Well, yes, I really am working on the much-delayed podcast 21 of the projected 24 podcast series, Marfa Mondays (listen in to the 20 posted so far here)... but thanks to my IT Mexico City go-to guy, Rubén Pacheco, I have grokked the GIF.
The thing is, I love using brief video clips to illustrate podcasts and articles, but a GIF is lickety-split easier to make than a video, even a very short one, as edited in ye olde iMovie.
Another advantage of a GIF: you, dear reader, need not click to launch it from YouTube.
This is the first GIF I made and it will probably forevermore remain my fave, because it is of my writing assistant, my dear departed pug Picadou (2000-2014), and her doting godfather, Mexico's foremost James Dean-channeler, actor Fernando Cattori.
Using the GIF Grabber app, I just "grabbed" the couple of seconds from a video I took on my iPhone.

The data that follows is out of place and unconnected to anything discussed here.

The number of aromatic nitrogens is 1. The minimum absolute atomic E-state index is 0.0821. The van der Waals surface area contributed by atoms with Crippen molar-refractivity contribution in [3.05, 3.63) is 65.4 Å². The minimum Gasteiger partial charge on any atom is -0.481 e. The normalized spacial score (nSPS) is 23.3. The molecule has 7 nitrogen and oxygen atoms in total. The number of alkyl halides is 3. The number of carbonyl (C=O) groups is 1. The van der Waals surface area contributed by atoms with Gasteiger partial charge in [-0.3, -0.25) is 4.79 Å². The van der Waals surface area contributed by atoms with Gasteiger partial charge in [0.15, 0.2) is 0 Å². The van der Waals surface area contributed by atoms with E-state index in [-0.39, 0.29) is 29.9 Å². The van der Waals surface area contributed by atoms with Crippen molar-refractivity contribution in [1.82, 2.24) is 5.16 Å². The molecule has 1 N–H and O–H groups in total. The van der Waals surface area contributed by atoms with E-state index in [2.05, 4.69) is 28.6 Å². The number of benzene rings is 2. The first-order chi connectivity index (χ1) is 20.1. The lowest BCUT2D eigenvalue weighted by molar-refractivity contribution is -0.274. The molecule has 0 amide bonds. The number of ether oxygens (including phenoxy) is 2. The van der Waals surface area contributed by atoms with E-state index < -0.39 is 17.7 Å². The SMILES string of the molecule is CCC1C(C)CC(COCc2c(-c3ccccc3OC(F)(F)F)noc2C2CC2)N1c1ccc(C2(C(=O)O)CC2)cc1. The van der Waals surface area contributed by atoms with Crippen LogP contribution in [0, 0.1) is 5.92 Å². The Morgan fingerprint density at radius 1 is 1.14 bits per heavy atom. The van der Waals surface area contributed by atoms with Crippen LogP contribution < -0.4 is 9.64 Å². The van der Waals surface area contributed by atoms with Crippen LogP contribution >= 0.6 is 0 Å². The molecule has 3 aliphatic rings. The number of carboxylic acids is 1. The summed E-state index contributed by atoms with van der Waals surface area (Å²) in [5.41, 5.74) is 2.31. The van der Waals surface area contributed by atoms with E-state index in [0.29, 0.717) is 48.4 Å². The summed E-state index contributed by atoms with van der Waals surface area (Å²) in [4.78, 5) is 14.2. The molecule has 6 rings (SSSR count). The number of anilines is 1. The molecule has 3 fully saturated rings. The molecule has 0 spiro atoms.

Here is a GIF I took from my brief video of the Pecos High Bridge near the US-Mexico border (I was traveling there for my book in-progress on Far West Texas):
|[High Bridge Over the Pecos River, near Comstock, Texas]|
You might notice I added another GIF to the sidebar of this blog, and there was one of BorderSenses magazine in this blog post from last week.
> To make a GIF from a video, I use the app GIF Grabber (free)
> To make a GIF from a set of images, I use the app Easy GIF Maker (99 cents)
> To add text to the GIF, adjust its size, and other edits, I use the webpage www.ezgif.com (free)
Here's a GIF of the March 2016 issue of Letras Libres, which includes my essay "A Visit to Swan House" (Una visita a Swan House), translated by Mexican poet and writer Agustín Cadena:
> You can read "A Visit to Swan House" in the original English and also listen to it as a podcast.
OK, I'll go work on that next podcast now.